“Having once recognized, however, that the symbols stood for letters, and having applied the rules which guide us in all forms of secret writings, the solution was easy enough. The first message submitted to me was so short that it was impossible for me to do more than to say, with some confidence, that the symbol XXX stood for E. As you are aware, E is the most common letter in the English alphabet, and it predominates to so marked an extent that even in a short sentence one would expect to find it most often. Out of fifteen symbols in the first message, four were the same, so it was reasonable to set this down as E. It is true that in some cases the figure was bearing a flag, and in some cases not, but it was probable, from the way in which the flags were distributed, that they were used to break the sentence up into words. I accepted this as a hypothesis, and noted that E was represented by XXX.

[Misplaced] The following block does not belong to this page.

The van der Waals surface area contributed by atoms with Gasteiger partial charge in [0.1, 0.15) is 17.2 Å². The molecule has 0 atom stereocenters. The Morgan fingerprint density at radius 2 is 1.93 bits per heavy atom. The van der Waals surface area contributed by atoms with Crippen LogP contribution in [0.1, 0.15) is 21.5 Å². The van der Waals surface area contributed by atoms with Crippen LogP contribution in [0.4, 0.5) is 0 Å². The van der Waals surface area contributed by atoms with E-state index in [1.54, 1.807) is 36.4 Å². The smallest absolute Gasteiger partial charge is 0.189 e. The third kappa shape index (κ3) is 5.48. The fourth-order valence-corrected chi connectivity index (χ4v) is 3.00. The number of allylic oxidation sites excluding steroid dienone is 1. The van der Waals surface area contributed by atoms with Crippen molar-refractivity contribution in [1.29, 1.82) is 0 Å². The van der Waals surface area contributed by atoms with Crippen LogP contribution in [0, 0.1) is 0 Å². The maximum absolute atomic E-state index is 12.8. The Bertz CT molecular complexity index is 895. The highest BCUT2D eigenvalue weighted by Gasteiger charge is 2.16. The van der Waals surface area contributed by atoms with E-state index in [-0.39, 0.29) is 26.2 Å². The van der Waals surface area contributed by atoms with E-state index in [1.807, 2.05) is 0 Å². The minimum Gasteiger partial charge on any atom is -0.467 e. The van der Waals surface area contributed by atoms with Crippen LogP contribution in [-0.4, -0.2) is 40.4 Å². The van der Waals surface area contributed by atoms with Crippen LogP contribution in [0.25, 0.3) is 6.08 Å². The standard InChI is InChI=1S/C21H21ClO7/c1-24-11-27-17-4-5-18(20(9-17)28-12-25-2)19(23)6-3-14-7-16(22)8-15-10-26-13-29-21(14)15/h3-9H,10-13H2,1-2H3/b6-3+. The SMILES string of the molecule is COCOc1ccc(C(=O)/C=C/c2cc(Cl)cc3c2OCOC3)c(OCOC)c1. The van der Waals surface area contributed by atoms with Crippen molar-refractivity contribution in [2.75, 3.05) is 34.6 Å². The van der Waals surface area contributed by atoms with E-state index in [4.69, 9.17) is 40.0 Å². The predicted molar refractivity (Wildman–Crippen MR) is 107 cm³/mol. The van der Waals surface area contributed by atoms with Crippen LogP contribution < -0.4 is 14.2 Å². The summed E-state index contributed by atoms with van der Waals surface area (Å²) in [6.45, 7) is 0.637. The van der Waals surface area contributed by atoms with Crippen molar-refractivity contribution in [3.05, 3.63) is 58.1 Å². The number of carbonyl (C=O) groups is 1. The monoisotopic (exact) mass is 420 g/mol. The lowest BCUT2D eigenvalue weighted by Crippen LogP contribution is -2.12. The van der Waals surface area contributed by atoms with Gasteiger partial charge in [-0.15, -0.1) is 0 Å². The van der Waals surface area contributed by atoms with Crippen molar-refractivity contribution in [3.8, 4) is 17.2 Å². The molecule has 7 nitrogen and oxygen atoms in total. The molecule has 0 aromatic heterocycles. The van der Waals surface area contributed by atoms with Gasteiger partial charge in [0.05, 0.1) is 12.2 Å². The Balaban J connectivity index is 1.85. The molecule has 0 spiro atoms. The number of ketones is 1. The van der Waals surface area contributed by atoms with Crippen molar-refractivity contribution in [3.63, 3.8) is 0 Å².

“But now came the real difficulty of the inquiry. The order of the English letters after E is by no means well marked, and any preponderance which may be shown in an average of a printed sheet may be reversed in a single short sentence. Speaking roughly, T, A, O, I, N, S, H, R, D, and L are the numerical order in which letters occur, but T, A, O, and I are very nearly abreast of each other, and it would be an endless task to try each combination until a meaning was arrived at. I therefore waited for fresh material. In my second interview with Mr. Hilton Cubitt he was able to give me two other short sentences and one message, which appeared—since there was no flag—to be a single word. Here are the symbols. Now, in the single word I have already got the two E’s coming second and fourth in a word of five letters. It might be ‘sever,’ or ‘lever,’ or ‘never.’ There can be no question that the latter as a reply to an appeal is far the most probable, and the circumstances pointed to its being a reply written by the lady. Accepting it as correct, we are now able to say that the symbols stand respectively for N, V, and R.